Project Trailer-All Done and Using It!

Project Trailer-All Done and Using It!

By Mike Kojima

We have gotten a few emails asking about the status of Project Trailer and to be honest we had kinda forgotten to write about it in the mad rush that life in our world is about.  The truth is that our trailer works quite well and that we are pretty happy about going with a custom trailer built to our specs by Shadow Trailers in Cypress California.

If you have been following our trailer stories, you would know that we were trying to build an open deck trailer that addresses all the shortcomings that we have experienced with our trailers in the past.  We wanted to stay open deck because not all of our several tow vehicles around here have enough beans to pull an enclosed trailer.

Shadow is well known for their high quality powersports and personal watercraft trailers but they wanted to show that they can build excellent car haulers as well.  After owning and breaking a couple of cheaper trailers, we can tell that the Shadow trailer will last a lifetime without much maintenance.

Read Part One Here! 

Read Part Two here!

Perhaps the biggest beef we have had with our other trailers has been wrestling with the ramps.  Our trailers all have had big heavy ramps that pull out of the side of the trailer.  So you have to undo them, pick them up and carry them around to the back of the trailer.  This sucks and the ramp's length is limited by the width of the deck.  For our low cars, we want long ramps so our departure angle is reduced.  Side loading ramps are often stuck on the trailer by curbs, buildings and other people in the parking space next to you right when you want to load or unload your race car,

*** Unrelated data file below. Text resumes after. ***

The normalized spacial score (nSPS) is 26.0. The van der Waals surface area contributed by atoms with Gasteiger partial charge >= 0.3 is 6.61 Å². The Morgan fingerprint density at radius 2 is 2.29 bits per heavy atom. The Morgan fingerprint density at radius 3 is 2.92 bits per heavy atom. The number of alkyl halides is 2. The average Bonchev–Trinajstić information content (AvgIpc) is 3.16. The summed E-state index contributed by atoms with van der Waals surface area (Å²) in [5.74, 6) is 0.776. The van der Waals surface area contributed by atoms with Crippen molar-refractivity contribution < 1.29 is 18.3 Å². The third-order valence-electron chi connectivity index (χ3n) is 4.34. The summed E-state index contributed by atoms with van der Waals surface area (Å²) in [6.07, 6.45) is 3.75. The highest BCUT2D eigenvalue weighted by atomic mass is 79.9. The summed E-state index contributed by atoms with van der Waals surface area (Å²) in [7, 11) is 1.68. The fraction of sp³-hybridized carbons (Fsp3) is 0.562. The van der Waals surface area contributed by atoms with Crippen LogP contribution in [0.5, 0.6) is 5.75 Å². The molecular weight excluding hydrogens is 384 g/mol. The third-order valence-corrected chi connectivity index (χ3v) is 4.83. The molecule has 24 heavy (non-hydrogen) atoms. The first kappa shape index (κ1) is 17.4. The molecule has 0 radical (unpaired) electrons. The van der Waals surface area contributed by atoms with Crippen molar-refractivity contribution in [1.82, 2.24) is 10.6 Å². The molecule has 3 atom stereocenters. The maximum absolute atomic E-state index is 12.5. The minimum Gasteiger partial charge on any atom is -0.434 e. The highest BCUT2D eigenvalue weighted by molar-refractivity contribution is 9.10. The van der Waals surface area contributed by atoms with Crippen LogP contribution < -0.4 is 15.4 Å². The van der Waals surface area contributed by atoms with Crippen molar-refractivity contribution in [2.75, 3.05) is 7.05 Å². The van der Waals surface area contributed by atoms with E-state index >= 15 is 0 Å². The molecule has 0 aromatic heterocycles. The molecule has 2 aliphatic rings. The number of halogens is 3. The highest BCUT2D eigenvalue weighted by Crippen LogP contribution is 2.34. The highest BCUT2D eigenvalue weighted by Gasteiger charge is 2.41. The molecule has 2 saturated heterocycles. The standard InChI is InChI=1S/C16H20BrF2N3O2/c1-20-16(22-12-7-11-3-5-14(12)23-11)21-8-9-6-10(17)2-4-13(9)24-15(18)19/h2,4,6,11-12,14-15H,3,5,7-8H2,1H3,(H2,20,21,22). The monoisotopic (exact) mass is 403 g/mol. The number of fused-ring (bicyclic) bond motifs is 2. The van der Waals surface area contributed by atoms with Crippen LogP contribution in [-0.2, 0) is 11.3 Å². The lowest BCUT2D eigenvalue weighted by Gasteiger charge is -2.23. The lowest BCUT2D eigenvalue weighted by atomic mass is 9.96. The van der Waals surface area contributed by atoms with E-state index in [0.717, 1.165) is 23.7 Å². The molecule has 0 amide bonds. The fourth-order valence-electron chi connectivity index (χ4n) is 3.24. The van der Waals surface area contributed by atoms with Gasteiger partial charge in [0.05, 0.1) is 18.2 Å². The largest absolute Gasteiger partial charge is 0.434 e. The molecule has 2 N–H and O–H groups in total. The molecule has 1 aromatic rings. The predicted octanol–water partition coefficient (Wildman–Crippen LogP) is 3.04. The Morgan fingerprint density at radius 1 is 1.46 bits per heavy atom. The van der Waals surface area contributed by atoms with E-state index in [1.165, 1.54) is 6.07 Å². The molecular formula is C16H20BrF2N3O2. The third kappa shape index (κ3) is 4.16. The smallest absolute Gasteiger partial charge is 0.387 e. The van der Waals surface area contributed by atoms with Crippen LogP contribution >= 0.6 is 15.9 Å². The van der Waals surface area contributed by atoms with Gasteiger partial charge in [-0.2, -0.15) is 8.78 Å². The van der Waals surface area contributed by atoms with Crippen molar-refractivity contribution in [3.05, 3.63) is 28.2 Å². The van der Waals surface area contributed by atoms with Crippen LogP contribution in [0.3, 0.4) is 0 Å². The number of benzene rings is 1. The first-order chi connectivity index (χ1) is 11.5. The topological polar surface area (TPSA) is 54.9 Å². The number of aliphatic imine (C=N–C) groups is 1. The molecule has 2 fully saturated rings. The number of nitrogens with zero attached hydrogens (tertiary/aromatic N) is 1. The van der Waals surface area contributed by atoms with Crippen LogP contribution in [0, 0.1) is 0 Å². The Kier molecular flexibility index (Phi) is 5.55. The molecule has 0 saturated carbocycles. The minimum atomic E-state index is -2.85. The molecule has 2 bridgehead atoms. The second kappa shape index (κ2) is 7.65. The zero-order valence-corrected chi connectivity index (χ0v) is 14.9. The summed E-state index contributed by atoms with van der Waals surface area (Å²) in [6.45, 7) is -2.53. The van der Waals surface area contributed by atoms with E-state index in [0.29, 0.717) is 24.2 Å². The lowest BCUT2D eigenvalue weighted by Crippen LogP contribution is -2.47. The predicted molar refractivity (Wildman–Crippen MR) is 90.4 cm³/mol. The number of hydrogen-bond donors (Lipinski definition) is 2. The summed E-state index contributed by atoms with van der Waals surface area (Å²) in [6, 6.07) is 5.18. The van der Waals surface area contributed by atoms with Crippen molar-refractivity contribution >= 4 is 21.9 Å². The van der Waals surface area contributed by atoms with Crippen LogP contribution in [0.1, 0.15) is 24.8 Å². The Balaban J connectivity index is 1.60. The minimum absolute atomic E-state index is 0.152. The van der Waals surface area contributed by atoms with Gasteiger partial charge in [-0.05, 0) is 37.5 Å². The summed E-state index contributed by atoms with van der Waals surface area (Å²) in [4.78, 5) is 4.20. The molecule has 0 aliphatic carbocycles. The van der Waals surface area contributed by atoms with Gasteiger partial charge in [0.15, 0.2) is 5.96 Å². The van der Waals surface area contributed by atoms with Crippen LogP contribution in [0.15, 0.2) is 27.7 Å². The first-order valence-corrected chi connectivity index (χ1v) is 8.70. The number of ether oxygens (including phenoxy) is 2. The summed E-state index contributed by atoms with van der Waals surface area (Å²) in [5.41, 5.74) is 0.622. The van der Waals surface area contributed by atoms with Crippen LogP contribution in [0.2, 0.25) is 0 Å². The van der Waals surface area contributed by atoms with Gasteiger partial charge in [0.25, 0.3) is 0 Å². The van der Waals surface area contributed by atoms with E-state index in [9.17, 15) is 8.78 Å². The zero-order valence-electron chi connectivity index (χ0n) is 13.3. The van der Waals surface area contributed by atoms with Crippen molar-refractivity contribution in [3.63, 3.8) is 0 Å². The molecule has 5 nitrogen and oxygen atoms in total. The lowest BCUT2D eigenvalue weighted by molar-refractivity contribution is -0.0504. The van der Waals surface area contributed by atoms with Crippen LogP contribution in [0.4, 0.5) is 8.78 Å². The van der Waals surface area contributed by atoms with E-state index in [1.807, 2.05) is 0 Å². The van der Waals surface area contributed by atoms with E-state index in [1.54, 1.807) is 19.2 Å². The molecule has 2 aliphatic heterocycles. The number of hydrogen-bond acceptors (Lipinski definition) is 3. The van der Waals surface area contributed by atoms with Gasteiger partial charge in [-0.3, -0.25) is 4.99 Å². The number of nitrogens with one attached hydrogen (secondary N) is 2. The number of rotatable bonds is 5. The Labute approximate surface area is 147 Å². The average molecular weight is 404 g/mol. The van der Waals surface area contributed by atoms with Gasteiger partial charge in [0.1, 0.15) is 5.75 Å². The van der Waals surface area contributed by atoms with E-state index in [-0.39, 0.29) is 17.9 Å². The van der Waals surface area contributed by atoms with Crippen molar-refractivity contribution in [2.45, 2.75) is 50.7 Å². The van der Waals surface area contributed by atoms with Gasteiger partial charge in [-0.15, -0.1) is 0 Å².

On our trailer, our ramps are hidden in the back under the deck behind this flap door.  To use the ramps, just open the door, pull them straight out and hook them up to the rail on the rear of the frame.  Super quick and easy on the back.  Our ramps are extra long as well.

Our ramps were custom fabbed by Shadow and have a steel frame with an aluminum deck top.  This won't cave in like the typical steel mesh used for most ramps and is somewhat lighter considering their length.  We love the neat, tidy and easy to use ramps!

Look how flat our ramps angle is.  Our goal was to be able to load and unload low race cars with splitters without having to remove the splitter or to have to carry tons of wood to jury rig field expedient ramp extensions.  We just use two pieces of wood to help the car make the transition up the thickish ramp.

Piece of cake and no rubbing or broken parts!

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